Trump's proposed budget is already hitting a wall with some Republicans

Several noteworthy Republican lawmakers signalled Thursday that they are so far unimpressed with President Donald Trump’s first budget proposal, a plan that would slash popular services and programs and give a $US54 billion boost to defence spending.

Trump’s proposal has received mixed reviews in part for its deep cuts to humanities and arts programs, and services to disabled children and older Americans.

Members of Trump’s Cabinet, including White House Office of Management and Budget Director Mick Mulvaney said programs like Meals on Wheels — the public service that provides hot meals to the elderly — “sound great,” but it and other anti-poverty programs are “not showing any results.”

The deep cuts are unsurprising. Trump has spent his campaign and the early months of his presidency touting promises to boost military spending and slash what he considers wasteful government spending. Still, Trump’s moves have not gone unnoticed among Republicans.

Sen. Marco Rubio of Florida said cuts to the State Department — the second-biggest loser in Trump’s budget — “undermine America’s ability to keep our citizens safe.”

“American’s leadership on the global stage is indispensable,” Rubio said. “I will be working to ensure Congress’ funding priorities allow America to play this role.”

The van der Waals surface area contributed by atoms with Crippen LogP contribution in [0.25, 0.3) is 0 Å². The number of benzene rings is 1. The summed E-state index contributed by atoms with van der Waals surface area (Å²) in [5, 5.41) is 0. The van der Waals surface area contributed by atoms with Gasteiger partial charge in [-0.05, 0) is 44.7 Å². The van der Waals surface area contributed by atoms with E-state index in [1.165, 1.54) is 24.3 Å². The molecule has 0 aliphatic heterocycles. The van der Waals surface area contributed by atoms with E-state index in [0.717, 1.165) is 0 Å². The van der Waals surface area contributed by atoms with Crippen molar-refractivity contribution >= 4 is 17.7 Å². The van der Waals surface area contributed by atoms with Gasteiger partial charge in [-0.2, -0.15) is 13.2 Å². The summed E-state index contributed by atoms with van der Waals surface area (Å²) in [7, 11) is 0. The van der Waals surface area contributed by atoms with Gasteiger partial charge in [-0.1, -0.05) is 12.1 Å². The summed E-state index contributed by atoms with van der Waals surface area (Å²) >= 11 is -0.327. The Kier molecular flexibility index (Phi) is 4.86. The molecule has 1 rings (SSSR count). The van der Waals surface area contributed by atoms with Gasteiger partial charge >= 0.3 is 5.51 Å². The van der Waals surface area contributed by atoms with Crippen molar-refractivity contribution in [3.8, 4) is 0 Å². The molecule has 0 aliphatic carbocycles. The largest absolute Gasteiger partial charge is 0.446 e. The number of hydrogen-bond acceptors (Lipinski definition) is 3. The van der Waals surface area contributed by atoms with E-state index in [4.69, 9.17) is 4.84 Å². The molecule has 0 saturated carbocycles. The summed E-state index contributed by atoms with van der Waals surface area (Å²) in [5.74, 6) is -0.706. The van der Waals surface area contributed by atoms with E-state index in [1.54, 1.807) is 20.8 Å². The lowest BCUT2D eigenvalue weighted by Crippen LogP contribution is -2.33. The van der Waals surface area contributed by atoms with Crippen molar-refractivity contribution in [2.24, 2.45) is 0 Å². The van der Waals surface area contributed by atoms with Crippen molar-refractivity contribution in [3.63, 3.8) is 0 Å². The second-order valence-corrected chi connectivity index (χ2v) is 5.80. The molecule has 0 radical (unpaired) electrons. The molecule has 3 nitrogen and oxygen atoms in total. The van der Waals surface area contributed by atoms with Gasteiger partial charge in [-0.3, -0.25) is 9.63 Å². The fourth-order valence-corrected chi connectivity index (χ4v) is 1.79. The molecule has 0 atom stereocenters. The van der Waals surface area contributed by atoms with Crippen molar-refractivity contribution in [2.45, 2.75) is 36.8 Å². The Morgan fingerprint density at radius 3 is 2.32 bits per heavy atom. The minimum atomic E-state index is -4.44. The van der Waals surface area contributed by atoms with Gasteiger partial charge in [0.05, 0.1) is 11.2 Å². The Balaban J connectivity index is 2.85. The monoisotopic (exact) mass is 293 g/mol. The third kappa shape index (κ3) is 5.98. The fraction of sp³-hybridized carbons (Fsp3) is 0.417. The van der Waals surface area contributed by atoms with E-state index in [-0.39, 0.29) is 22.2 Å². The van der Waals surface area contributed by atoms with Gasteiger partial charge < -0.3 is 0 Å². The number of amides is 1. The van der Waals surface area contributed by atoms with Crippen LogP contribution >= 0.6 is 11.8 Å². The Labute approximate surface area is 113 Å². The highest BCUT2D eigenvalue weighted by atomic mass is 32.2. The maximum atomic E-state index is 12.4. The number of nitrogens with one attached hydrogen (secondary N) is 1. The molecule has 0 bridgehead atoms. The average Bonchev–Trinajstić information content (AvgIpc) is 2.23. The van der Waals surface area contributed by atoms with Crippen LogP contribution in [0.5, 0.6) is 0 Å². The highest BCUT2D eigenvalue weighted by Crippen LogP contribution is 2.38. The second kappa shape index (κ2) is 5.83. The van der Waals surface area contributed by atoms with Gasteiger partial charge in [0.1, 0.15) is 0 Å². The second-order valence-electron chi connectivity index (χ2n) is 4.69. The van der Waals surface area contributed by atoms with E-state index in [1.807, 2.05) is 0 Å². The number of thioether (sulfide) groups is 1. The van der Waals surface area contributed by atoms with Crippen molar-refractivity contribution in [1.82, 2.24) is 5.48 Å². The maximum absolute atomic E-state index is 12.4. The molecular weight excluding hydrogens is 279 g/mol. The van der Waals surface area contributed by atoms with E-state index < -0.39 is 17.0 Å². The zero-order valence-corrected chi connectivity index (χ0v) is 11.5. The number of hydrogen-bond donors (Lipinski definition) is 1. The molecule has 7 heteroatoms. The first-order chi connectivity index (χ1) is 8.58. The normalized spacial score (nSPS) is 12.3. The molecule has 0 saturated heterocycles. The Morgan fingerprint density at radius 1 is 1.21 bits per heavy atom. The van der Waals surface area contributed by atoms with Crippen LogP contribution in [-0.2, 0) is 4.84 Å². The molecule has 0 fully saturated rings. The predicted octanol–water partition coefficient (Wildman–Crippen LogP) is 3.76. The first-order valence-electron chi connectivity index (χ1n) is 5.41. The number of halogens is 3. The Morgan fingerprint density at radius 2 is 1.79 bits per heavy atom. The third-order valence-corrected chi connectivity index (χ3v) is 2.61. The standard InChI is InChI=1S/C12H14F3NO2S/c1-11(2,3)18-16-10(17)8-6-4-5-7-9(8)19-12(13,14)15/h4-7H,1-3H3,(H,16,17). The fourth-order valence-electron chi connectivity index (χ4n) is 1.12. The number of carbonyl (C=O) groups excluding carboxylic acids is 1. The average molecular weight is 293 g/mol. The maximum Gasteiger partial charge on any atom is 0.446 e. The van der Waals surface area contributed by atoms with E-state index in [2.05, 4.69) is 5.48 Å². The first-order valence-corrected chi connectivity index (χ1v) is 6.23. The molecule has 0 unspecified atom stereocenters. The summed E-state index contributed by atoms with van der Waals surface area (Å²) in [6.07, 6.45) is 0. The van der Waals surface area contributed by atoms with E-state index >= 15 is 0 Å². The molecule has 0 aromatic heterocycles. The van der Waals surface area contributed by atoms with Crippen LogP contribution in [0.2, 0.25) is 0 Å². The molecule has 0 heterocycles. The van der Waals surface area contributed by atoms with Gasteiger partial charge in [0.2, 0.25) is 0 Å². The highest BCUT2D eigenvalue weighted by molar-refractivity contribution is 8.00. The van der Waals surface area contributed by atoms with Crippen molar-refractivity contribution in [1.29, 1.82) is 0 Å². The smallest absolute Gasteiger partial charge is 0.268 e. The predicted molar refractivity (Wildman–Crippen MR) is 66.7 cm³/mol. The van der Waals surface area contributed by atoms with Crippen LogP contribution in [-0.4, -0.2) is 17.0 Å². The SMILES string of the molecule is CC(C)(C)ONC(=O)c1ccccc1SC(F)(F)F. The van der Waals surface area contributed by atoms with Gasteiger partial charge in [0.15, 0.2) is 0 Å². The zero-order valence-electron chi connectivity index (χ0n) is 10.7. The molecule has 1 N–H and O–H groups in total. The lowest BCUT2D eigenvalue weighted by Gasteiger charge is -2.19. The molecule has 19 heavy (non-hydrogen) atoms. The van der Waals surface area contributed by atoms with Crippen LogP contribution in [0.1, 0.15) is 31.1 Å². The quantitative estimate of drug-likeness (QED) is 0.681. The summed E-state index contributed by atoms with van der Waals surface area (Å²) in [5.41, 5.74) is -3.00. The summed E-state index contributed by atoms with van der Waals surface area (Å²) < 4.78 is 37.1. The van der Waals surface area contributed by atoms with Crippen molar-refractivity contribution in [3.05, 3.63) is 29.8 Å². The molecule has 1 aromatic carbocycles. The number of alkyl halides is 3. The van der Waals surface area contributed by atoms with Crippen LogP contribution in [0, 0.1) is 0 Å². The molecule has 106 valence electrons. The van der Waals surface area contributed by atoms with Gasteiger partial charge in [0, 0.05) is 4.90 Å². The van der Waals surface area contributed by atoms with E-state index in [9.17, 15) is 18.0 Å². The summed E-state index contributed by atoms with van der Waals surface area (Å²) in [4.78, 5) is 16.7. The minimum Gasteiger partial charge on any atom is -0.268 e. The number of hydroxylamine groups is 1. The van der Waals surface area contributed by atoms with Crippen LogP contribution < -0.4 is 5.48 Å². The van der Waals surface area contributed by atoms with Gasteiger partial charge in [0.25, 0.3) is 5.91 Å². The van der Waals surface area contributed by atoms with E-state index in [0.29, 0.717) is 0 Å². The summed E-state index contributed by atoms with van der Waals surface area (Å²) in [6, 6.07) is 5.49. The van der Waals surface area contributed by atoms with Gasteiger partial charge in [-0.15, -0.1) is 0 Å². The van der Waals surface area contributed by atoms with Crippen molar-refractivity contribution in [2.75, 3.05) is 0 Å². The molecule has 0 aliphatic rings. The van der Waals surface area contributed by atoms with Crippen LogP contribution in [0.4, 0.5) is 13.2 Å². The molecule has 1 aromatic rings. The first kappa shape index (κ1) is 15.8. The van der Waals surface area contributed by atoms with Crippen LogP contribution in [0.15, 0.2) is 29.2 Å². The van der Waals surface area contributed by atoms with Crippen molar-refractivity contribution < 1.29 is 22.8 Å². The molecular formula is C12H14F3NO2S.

Sen. Lindsey Graham, who sits on the Senate Armed Services Committee, took a swipe at the budget’s heavy focus on defence spending while cutting funds at agencies like the State Department.

“These increases in defence come at the expense of national security, soft power, and other priorities,” he said.

“I look forward to working with my colleagues in Congress and President Trump to create a budget that is fiscally responsible, makes our country safer and preserves wise investments in our future,” Graham added.

Rep. Ed Royce, who chairs the House Foreign Affairs Committee, said Trump’s budget leaves too many unanswered questions.

“We need a strong reform budget that will improve the effectiveness and efficiency of foreign assistance. And we can achieve this without undermining vital US economic and national security interests,” Royce said.

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